money managers than the literature

and the funds fact sheet states that it provides

would have led us to believe. (p. 249)

exposure to companies that are thought to be

undervalued by the market relative to comparable More recently, Asness, Frazzini, Israel, and

companies.2 In short, the practice of value invest- Moskowitz (2015) reached a similar conclusion

ing is rapidly reverting to the preGraham and about the performance of standalone formulaic

Dodd era, with many value strategies relying on value strategies. Recent research has also shown

a few fundamental-to-price ratios rather than on that the performance of book-to-market and other

a comprehensive effort to determine the intrinsic formulaic value strategies in the United States

values of the underlying companies. has become weaker since their initial publication

(see Asness et al. 2015; McLean and Pontiff 2016;

Fama and French forthcoming 2017) and that the

The Performance of Formulaic excess returns to formulaic value strategies are

Value Investing concentrated in small, high-growth stocks with

Despite the current popularity of formulaic significant short-sales constraints (see Nagel 2005;

value-investing strategies, the evidence support- Beneish, Lee, and Nichols 2015).

ing the outperformance of formulaic value is not

In our study, we began our analysis of formulaic

very compelling. Loughran (1997) first made this

value investing by replicating and extending the

point 20 years ago, when he conducted a detailed

findings of Asness et al. (2015); Exhibit 5 in their

examination of the investment performance of the

paper examines the performance of the Fama

book-to-market ratio and concluded:

French value factor that is based on the book-

In the largest size quintile of all firms to-market ratio. We obtained our data from Ken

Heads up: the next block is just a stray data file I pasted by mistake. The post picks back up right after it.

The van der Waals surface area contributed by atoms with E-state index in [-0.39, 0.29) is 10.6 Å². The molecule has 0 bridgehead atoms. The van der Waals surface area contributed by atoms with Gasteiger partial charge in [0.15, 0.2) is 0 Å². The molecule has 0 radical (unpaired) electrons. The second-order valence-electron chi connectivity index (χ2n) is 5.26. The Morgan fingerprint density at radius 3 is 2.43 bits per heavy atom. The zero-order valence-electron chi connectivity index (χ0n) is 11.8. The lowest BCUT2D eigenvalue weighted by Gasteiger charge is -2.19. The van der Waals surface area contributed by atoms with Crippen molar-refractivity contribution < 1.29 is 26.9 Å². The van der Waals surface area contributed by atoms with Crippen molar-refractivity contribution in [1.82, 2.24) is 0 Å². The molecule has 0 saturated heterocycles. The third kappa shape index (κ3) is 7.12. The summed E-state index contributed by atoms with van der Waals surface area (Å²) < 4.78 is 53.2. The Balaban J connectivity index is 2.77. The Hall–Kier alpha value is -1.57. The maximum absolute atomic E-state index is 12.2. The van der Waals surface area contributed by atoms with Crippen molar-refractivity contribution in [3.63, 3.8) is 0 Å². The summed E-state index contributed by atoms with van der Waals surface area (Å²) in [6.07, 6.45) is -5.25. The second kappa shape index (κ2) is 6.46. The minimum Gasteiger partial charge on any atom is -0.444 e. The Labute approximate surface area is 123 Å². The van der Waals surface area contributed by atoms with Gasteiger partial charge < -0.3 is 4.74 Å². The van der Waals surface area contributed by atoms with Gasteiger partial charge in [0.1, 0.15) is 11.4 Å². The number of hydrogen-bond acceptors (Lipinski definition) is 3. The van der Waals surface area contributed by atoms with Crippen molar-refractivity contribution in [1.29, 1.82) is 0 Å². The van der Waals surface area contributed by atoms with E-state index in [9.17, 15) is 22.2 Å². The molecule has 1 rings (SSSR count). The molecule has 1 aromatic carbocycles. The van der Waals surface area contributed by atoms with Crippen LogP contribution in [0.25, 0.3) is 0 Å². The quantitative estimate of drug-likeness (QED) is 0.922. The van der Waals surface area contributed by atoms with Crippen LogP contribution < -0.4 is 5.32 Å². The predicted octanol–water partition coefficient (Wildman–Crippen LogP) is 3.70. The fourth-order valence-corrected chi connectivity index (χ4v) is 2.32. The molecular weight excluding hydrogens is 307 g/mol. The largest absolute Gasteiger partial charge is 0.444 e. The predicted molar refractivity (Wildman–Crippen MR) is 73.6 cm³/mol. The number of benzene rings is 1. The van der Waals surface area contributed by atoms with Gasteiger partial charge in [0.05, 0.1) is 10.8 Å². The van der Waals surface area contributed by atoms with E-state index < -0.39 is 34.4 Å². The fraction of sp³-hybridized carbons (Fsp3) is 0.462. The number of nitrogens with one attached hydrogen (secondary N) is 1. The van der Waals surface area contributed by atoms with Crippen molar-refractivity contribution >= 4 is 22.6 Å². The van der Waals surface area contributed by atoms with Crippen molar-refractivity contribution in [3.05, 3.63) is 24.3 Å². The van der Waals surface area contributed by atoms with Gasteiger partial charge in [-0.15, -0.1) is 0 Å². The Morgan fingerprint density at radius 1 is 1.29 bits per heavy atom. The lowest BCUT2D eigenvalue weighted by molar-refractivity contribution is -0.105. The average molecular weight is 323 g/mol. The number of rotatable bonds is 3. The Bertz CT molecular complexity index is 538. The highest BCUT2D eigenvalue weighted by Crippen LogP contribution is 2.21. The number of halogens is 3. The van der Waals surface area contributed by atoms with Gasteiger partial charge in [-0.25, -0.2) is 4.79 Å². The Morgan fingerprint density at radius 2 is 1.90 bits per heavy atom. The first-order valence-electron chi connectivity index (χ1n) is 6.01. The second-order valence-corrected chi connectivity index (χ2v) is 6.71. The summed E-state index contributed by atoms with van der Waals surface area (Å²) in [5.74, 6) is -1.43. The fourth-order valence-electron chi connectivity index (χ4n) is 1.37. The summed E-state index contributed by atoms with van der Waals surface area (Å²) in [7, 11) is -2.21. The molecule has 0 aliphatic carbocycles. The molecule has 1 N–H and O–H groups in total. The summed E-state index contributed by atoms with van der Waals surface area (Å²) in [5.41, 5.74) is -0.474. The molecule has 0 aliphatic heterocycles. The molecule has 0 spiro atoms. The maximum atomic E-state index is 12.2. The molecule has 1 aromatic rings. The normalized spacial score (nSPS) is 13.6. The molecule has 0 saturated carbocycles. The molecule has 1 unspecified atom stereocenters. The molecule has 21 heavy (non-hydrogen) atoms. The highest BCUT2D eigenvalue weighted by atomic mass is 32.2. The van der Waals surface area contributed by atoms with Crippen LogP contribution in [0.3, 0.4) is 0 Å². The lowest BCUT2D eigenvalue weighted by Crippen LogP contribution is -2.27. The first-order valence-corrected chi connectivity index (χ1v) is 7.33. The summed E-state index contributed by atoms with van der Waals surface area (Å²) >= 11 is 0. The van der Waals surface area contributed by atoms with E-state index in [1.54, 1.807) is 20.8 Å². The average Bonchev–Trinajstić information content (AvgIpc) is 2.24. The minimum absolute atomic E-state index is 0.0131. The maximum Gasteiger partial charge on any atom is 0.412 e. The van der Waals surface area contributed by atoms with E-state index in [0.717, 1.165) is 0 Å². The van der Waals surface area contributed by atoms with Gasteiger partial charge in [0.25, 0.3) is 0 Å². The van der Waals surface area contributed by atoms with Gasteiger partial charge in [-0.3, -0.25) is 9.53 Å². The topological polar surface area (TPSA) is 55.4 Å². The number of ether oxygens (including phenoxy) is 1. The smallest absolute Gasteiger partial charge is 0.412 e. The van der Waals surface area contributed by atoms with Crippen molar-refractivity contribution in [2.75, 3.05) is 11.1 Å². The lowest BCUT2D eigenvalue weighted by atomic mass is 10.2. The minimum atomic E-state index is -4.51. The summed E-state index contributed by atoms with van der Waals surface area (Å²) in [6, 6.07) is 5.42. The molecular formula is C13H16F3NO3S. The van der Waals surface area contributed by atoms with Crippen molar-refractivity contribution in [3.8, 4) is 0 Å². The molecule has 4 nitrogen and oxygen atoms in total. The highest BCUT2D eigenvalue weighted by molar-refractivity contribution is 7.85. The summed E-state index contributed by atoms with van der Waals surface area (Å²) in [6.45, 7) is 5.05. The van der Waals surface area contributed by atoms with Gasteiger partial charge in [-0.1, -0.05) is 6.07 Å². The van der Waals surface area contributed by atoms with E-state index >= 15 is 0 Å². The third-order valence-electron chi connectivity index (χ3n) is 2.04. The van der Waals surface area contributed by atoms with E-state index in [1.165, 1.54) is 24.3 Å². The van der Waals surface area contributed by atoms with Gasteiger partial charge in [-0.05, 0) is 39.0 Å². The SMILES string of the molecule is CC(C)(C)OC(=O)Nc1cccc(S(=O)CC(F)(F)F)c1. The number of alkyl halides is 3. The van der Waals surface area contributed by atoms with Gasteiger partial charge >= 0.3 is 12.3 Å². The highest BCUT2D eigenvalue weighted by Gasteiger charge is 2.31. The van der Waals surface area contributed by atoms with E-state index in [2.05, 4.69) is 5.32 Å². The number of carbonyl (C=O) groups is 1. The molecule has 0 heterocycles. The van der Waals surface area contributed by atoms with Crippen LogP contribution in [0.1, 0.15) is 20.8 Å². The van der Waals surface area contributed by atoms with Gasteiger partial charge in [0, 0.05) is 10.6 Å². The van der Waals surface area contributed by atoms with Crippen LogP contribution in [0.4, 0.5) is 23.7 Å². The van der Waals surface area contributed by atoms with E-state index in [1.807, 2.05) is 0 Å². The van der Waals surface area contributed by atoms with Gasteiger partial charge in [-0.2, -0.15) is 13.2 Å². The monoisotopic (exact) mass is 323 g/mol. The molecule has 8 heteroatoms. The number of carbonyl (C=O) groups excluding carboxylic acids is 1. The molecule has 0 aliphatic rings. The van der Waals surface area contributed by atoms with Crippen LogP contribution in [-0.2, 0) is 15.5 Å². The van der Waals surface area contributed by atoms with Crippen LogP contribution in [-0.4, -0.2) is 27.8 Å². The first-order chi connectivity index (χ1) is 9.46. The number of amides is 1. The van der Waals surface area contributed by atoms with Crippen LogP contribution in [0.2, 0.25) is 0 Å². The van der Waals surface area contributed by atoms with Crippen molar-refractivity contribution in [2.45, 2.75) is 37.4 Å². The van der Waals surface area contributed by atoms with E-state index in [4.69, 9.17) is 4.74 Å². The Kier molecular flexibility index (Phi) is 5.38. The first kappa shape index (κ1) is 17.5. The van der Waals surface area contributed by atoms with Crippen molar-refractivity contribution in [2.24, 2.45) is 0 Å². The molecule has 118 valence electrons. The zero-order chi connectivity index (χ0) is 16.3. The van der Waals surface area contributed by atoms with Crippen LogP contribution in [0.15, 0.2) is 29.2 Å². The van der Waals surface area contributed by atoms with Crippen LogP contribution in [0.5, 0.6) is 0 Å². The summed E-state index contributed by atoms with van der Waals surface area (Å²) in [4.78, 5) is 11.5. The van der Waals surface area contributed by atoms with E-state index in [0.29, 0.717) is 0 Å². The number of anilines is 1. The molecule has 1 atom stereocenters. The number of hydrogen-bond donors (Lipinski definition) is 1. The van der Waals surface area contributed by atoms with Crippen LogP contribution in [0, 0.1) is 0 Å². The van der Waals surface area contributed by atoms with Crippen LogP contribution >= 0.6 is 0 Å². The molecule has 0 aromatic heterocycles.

(accounting for 73% of the total mar- Frenchs website3 and report our results in Table

ket value of all publicly traded firms), 2. We followed Asness et al. (2015) in reporting

Facts about Formulaic Value Investing

Table 2.Annualized Alphas from Monthly Market Model Regressions for Various

Combinations of FamaFrench Size and Book-to-Market Portfolios (t-statistics in

parentheses)

Sample Period HML HML BIG SMALL HMM BIG LMM BIG SMALL SMALL

(2.73)* (1.09) (4.00)* (1.22) (0.44) (1.59) (4.71)*

(0.63) (0.06) (1.14) (0.35) (0.29) (0.59) (1.24)

(3.15)* (2.52)* (3.15)* (2.49)* (0.95) (3.01)* (2.28)*

(2.97)* (0.76) (4.61)* (0.50) (0.60) (1.34) (5.28)*

(0.22) (0.66) (1.06) (0.33) (0.64) (0.18) (1.81)

Note: BIG = large capitalization; SMALL = small capitalization; HML = high book-to-market ratio minus low book-to-market ratio;

HMM = high book-to-market ratio minus medium book-to-market ratio; LMM = low book-to-market ratio minus medium book-to-

market ratio.

aOriginal period for which a significant book-to-market premium in stock returns was first documented.

bThe primary sample period that we used for subsequent tests in our study, spanning April 2002March 2015.

*Significant at the 5% level.

results for the full 19262015 period, along with the CRSP database. The two-way sort is based on

subperiod analyses for 19261962, 19631981, and the median NYSE breakpoint for market capitaliza-

19822015.4 The 196381 period is the original tion (BIG versus SMALL), whereas the three-way

period for which the performance of the value fac- sort is based on the book-to-market ratio using the

tor was initially documented in large-sample back- 30th and 70th percentiles of NYSE stocks (LOW,

tests (see Rosenberg, Reid, and Lanstein 1985). The MEDIUM, and HIGH). Capitalization-weighted

192662 period captures the backfilled data that returns are computed for each of the six resulting

were subsequently examined in Davis, Fama, and portfolios. HML BIG measures the return on the

French (2000). The 19822015 period represents BIG/HIGH portfolio less the return on the BIG/

the experience since the performance of the value LOW portfolio; this portfolio represents the per-

factor was initially documented. We also included formance of the value factor in large-cap stocks.

the more recent 200215 period in the final row of Similarly, HML SMALL measures the return on

Table 2 because that is the period we used for our the SMALL/HIGH portfolio less the return on the

subsequent analysis of mean reversion in formulaic SMALL/LOW portfolio, representing the perfor-

value ratios.5 mance of the value factor in small-cap stocks.

HML is the simple average of HML BIG and HML

The FamaFrench value factor is based on a two- SMALL. Note that by equally weighting HML BIG

by-three sort of US common stocks available in

Financial Analysts Journal | A Publication of CFA Institute